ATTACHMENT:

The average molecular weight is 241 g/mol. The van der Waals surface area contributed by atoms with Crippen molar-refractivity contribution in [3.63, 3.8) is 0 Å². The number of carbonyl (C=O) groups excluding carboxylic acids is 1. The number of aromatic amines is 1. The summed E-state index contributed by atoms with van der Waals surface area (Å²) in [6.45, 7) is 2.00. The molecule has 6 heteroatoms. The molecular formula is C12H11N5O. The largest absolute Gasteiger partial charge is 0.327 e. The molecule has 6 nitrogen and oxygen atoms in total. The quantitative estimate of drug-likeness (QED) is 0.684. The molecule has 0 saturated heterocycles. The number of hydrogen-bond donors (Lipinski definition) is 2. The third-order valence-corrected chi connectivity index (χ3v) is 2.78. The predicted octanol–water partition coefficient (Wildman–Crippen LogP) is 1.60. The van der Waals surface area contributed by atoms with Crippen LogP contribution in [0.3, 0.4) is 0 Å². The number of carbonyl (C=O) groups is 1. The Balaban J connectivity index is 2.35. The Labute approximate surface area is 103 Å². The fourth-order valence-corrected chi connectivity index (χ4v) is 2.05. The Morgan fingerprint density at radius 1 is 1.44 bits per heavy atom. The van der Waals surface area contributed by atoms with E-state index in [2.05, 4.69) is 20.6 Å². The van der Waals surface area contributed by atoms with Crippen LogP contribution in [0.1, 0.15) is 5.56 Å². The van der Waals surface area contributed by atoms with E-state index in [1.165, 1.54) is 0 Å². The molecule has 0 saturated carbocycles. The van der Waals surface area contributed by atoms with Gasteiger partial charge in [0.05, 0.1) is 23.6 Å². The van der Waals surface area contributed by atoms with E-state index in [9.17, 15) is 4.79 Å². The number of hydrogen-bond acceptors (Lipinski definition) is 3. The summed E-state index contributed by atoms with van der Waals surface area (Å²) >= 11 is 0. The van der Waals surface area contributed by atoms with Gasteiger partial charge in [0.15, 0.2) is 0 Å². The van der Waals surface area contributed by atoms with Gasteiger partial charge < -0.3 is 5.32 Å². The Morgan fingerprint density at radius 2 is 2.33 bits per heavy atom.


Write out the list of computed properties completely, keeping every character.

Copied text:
The average molecular weight is 241 g/mol. The van der Waals surface area contributed by atoms with Crippen molar-refractivity contribution in [3.63, 3.8) is 0 Å². The number of carbonyl (C=O) groups excluding carboxylic acids is 1. The number of aromatic amines is 1. The summed E-state index contributed by atoms with van der Waals surface area (Å²) in [6.45, 7) is 2.00. The molecule has 6 heteroatoms. The molecular formula is C12H11N5O. The largest absolute Gasteiger partial charge is 0.327 e. The molecule has 6 nitrogen and oxygen atoms in total. The quantitative estimate of drug-likeness (QED) is 0.684. The molecule has 0 saturated heterocycles. The number of hydrogen-bond donors (Lipinski definition) is 2. The third-order valence-corrected chi connectivity index (χ3v) is 2.78. The predicted octanol–water partition coefficient (Wildman–Crippen LogP) is 1.60. The van der Waals surface area contributed by atoms with Crippen LogP contribution in [0.3, 0.4) is 0 Å². The number of carbonyl (C=O) groups is 1. The Balaban J connectivity index is 2.35. The Labute approximate surface area is 103 Å². The fourth-order valence-corrected chi connectivity index (χ4v) is 2.05. The Morgan fingerprint density at radius 1 is 1.44 bits per heavy atom. The van der Waals surface area contributed by atoms with E-state index in [2.05, 4.69) is 20.6 Å². The van der Waals surface area contributed by atoms with Crippen LogP contribution in [0.1, 0.15) is 5.56 Å². The van der Waals surface area contributed by atoms with E-state index in [1.165, 1.54) is 0 Å². The molecule has 0 saturated carbocycles. The van der Waals surface area contributed by atoms with Gasteiger partial charge in [0.05, 0.1) is 23.6 Å². The van der Waals surface area contributed by atoms with E-state index in [9.17, 15) is 4.79 Å². The number of hydrogen-bond acceptors (Lipinski definition) is 3. The summed E-state index contributed by atoms with van der Waals surface area (Å²) >= 11 is 0. The van der Waals surface area contributed by atoms with Gasteiger partial charge in [0.15, 0.2) is 0 Å². The van der Waals surface area contributed by atoms with Gasteiger partial charge < -0.3 is 5.32 Å². The Morgan fingerprint density at radius 2 is 2.33 bits per heavy atom.